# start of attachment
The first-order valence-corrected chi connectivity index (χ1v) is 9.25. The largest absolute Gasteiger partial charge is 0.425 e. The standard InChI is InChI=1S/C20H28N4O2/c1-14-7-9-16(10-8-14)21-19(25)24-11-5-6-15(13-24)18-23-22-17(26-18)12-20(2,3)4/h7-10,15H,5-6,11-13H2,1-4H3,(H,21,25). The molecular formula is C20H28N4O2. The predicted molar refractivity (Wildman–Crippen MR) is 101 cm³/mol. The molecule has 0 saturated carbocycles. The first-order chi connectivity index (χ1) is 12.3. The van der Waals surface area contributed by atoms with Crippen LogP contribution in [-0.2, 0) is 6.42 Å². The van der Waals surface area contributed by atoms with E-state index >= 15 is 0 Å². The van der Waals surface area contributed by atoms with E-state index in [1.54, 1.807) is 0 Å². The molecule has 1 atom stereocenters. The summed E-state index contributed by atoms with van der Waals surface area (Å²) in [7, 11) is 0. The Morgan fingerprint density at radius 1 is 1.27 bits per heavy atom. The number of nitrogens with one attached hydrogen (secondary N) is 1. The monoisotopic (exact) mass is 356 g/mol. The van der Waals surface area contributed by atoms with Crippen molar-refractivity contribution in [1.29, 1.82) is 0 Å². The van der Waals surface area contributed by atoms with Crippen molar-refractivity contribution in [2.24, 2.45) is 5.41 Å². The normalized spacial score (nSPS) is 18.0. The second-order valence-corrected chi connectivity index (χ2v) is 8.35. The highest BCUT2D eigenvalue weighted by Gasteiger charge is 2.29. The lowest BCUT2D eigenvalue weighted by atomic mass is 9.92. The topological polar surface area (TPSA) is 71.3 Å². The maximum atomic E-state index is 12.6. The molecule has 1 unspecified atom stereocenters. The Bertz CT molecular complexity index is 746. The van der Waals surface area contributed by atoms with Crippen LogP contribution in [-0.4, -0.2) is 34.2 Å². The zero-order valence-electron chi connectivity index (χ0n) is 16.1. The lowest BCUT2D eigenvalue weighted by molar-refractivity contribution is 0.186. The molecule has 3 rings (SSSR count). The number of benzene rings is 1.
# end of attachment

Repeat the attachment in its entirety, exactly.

The first-order valence-corrected chi connectivity index (χ1v) is 9.25. The largest absolute Gasteiger partial charge is 0.425 e. The standard InChI is InChI=1S/C20H28N4O2/c1-14-7-9-16(10-8-14)21-19(25)24-11-5-6-15(13-24)18-23-22-17(26-18)12-20(2,3)4/h7-10,15H,5-6,11-13H2,1-4H3,(H,21,25). The molecular formula is C20H28N4O2. The predicted molar refractivity (Wildman–Crippen MR) is 101 cm³/mol. The molecule has 0 saturated carbocycles. The first-order chi connectivity index (χ1) is 12.3. The van der Waals surface area contributed by atoms with Crippen LogP contribution in [-0.2, 0) is 6.42 Å². The van der Waals surface area contributed by atoms with E-state index >= 15 is 0 Å². The van der Waals surface area contributed by atoms with E-state index in [1.54, 1.807) is 0 Å². The molecule has 1 atom stereocenters. The summed E-state index contributed by atoms with van der Waals surface area (Å²) in [7, 11) is 0. The Morgan fingerprint density at radius 1 is 1.27 bits per heavy atom. The number of nitrogens with one attached hydrogen (secondary N) is 1. The monoisotopic (exact) mass is 356 g/mol. The van der Waals surface area contributed by atoms with Crippen molar-refractivity contribution in [1.29, 1.82) is 0 Å². The van der Waals surface area contributed by atoms with Crippen molar-refractivity contribution in [2.24, 2.45) is 5.41 Å². The normalized spacial score (nSPS) is 18.0. The second-order valence-corrected chi connectivity index (χ2v) is 8.35. The highest BCUT2D eigenvalue weighted by Gasteiger charge is 2.29. The lowest BCUT2D eigenvalue weighted by atomic mass is 9.92. The topological polar surface area (TPSA) is 71.3 Å². The maximum atomic E-state index is 12.6. The molecule has 1 unspecified atom stereocenters. The Bertz CT molecular complexity index is 746. The van der Waals surface area contributed by atoms with Crippen LogP contribution in [-0.4, -0.2) is 34.2 Å². The zero-order valence-electron chi connectivity index (χ0n) is 16.1. The lowest BCUT2D eigenvalue weighted by molar-refractivity contribution is 0.186. The molecule has 3 rings (SSSR count). The number of benzene rings is 1.